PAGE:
Thursday, September 26, 2013

September's Interview: Marian Methner and Her Messy Spirituality

On the third Thursday of each month I will introduce you to someone whom I look up to as a spiritual friend and teacher. The focus of my questions is on their spiritual practices and what nurtures their deepening spirituality.

This month meet Marian Methner whom I met when we were beginning our training as spiritual directors through Oasis Ministries. Along with meeting Marian here, I hope you will read her blog Moving Out Granni. First, here's what Marian wrote about herself:

I am a 70 year-old woman making my own map through the next stages of life with cardiomyopathy (heart failure). This is not a failure of the heart, but comes from following an irregular dance beat, cutting through jungles, and taking the Big Hook in the Sky when It lures me in.
I dreamed once that I was going to a well for water. On the other side of the fence two men stood. They did not see me. I was invisible. I know myself behind the sun and wind-weathered face when I look in the mirror.

I am a grace-filled mother and what we name mother-in-law to people who came into my life through love. I claim the role of grandmother, sister, auntie and friend as well as gardener, artist, writer, and sometimes spiritual director.

You describe your spirituality as "messy." What do you mean by that? 
I am a process person and contrary to our beliefs, process does not flow from a to b. It is messy. Play is messy. Spirituality is messy when it is uninhabited by limits or rules. Here the Mystery truly enters in.

My life is a collection of bits and starts; therefore, my spiritual practices include bits and starts. I don't attend a church. I no longer believe many of the Christian stories that were a part of my young life. I delve into Buddhist and Zen practices and am intrigued by many Jewish teachings. I delve more deeply into women's stories of the Divine--the Mother/Goddess stories. I have been paving/playing/praying my own paths into the Mystery for at least 40 years. 

What do you identify as an ongoing spiritual practice?
Before I sleep and when I wake up, I give thanks.

In the morning I make coffee, and I take a cup to the back deck where I breathe in and out, noticing the apples on their trees or the rose bush that has grown too big to flower. This morning I noticed a newly blooming, very small sunflower and smiled back at her.

That tiny sunflower became my sanctuary for a few holy minutes. While I was busy preparing food and space for an overnight visit from friends, the day became a Sabbath; a slowed down honoring the holiness time. 

Along with moving through your day with awareness of the holy moments, what else contributes to the creation of Sabbath time in your life?
The practice of lectio divina, which is reading scripture
 and then spending time in prayer and contemplation with that reading. For example, this morning, a Saturday, I read from Soil and Sacrament, A Spiritual Memoir of Food and Faith by Fred Bahnson, and I spent time contemplating the following:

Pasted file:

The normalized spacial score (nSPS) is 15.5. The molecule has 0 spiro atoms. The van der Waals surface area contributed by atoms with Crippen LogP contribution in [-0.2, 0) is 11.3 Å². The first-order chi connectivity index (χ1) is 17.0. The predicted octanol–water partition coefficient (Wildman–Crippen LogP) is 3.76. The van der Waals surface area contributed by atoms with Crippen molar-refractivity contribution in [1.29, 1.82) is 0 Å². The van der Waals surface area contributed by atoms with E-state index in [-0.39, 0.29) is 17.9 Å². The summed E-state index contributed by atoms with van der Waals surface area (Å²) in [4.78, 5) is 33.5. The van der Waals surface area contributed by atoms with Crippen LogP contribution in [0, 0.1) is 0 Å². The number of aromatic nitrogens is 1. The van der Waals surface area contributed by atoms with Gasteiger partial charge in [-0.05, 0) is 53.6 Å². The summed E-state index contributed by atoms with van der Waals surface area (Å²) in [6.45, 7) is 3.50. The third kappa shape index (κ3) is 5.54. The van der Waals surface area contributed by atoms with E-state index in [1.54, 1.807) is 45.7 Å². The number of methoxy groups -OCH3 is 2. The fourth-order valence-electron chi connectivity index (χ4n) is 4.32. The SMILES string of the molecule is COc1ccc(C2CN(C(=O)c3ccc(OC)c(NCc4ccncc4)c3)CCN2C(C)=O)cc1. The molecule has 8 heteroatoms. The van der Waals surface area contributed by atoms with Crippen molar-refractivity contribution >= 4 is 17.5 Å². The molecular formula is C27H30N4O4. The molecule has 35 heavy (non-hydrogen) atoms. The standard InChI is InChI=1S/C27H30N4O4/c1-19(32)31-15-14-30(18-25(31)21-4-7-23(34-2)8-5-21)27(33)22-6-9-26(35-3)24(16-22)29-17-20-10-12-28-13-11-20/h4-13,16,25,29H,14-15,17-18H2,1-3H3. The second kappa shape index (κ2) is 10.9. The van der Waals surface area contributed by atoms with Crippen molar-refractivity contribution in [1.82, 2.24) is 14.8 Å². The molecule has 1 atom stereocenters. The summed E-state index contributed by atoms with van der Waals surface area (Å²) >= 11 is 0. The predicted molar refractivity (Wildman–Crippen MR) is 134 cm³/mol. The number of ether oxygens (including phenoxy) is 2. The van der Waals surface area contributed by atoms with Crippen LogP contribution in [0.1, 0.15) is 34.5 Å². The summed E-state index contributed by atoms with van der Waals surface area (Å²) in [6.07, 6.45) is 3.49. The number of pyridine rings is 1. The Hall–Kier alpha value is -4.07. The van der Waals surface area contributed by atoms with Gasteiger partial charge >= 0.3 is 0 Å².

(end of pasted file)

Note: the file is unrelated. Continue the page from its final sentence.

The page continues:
As we entered the driveway...a sign read: 'It's time to
        slow down.' Judaism is a religion of time aiming at the
        sanctification of time....(it) teaches a person to be 'attached
        to the holiness in time, to be attached to sacred events, to
        learn how to consecrate sanctuaries that emerge from the
        magnificent stream of a year. The Sabbaths are our
        great cathedrals. 

Thus, sunflowers become holy, and cooking for friends days become Sabbaths. What else do you want to say about your spiritual practices?
My practices resemble what Bahnson says about a Jewish community he describes in his book. "We are a nonrabbinic community...When a rabbi is present, people don't step up as much. We're a community about empowerment, whether teaching people to grow their food or say their own blessings."

How do you empower others in their growth as spiritual beings? 
In my blog Moving Out Granni, I try to give voice to where I'm balancing on my growing edge. With my grandchildren, I try to channel my mother's loving self, not her or my own judgmental, cranky, sharp edge. Mother did caution "without a sense of humor we are lost." 

Not only do we need to step up and be vulnerable, we need to lighten up!

Who have been some significant spiritual teachers in your life?

One of my teachers is Matthew Fox. Fox teachers Meister Eckhart's Creation Spirituality whose essence is that God is our Creator, and we are made in This image; therefore, we are all meant to be creators. We each need to step up!

Another teacher is Angeles Arrien. She teaches that we must take off our masks; unzip our armor. 

What's in your current reading pile?
Soil and Sacrament, A Spiritual Memoir of Food and Faith by Fed Bahnson
How the Light Gets In, Writing as Spiritual Practice by Pat Schneider
Wanderlust, A History of Walking by Rebecca Solnit
The Golem and the Jinni, a novel by Helene Wecker

What other reading material do you want to recommend?
Original Blessing by Matthew Fox
Orion Magazine, a bimonthly, advertising-free magazine devoted to creating a stronger bond between people and nature. 

What other words of wisdom do you want to share?